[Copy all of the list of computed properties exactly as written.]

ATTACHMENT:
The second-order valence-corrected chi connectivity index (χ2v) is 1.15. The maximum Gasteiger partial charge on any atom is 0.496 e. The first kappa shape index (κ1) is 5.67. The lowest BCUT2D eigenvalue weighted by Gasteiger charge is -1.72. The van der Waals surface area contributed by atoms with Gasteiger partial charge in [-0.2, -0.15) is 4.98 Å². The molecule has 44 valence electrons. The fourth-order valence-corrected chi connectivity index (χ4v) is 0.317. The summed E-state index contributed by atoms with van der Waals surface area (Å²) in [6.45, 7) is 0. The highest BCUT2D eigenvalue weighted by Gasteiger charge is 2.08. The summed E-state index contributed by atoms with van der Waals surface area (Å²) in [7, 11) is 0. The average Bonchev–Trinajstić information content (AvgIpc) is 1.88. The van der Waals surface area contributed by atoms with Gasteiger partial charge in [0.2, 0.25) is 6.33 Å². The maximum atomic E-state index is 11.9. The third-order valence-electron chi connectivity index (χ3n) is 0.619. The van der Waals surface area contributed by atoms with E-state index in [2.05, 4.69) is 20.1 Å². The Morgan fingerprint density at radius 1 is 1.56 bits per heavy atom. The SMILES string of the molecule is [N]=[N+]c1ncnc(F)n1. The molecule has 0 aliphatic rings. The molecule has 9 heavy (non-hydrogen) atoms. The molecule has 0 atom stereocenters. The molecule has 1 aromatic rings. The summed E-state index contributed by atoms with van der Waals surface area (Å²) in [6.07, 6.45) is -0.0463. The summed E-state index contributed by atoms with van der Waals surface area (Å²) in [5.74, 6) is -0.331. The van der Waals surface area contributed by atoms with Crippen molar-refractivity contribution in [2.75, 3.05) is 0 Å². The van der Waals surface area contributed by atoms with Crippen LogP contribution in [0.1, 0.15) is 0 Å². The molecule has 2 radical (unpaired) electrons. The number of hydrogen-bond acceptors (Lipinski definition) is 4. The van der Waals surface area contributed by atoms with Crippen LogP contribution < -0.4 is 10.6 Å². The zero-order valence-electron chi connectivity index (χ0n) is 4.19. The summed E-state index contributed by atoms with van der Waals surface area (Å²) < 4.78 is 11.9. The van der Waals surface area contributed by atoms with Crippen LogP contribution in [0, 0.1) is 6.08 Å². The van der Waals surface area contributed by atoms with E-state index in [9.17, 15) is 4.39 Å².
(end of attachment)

The second-order valence-corrected chi connectivity index (χ2v) is 1.15. The maximum Gasteiger partial charge on any atom is 0.496 e. The first kappa shape index (κ1) is 5.67. The lowest BCUT2D eigenvalue weighted by Gasteiger charge is -1.72. The van der Waals surface area contributed by atoms with Gasteiger partial charge in [-0.2, -0.15) is 4.98 Å². The molecule has 44 valence electrons. The fourth-order valence-corrected chi connectivity index (χ4v) is 0.317. The summed E-state index contributed by atoms with van der Waals surface area (Å²) in [6.45, 7) is 0. The highest BCUT2D eigenvalue weighted by Gasteiger charge is 2.08. The summed E-state index contributed by atoms with van der Waals surface area (Å²) in [7, 11) is 0. The average Bonchev–Trinajstić information content (AvgIpc) is 1.88. The van der Waals surface area contributed by atoms with Gasteiger partial charge in [0.2, 0.25) is 6.33 Å². The maximum atomic E-state index is 11.9. The third-order valence-electron chi connectivity index (χ3n) is 0.619. The van der Waals surface area contributed by atoms with E-state index in [2.05, 4.69) is 20.1 Å². The Morgan fingerprint density at radius 1 is 1.56 bits per heavy atom. The SMILES string of the molecule is [N]=[N+]c1ncnc(F)n1. The molecule has 0 aliphatic rings. The molecule has 9 heavy (non-hydrogen) atoms. The molecule has 0 atom stereocenters. The molecule has 1 aromatic rings. The summed E-state index contributed by atoms with van der Waals surface area (Å²) in [6.07, 6.45) is -0.0463. The summed E-state index contributed by atoms with van der Waals surface area (Å²) in [5.74, 6) is -0.331. The van der Waals surface area contributed by atoms with Crippen molar-refractivity contribution in [2.75, 3.05) is 0 Å². The van der Waals surface area contributed by atoms with Crippen LogP contribution in [0.1, 0.15) is 0 Å². The molecule has 2 radical (unpaired) electrons. The number of hydrogen-bond acceptors (Lipinski definition) is 4. The van der Waals surface area contributed by atoms with Crippen LogP contribution < -0.4 is 10.6 Å². The zero-order valence-electron chi connectivity index (χ0n) is 4.19. The summed E-state index contributed by atoms with van der Waals surface area (Å²) < 4.78 is 11.9. The van der Waals surface area contributed by atoms with Crippen LogP contribution in [0, 0.1) is 6.08 Å². The van der Waals surface area contributed by atoms with E-state index in [9.17, 15) is 4.39 Å².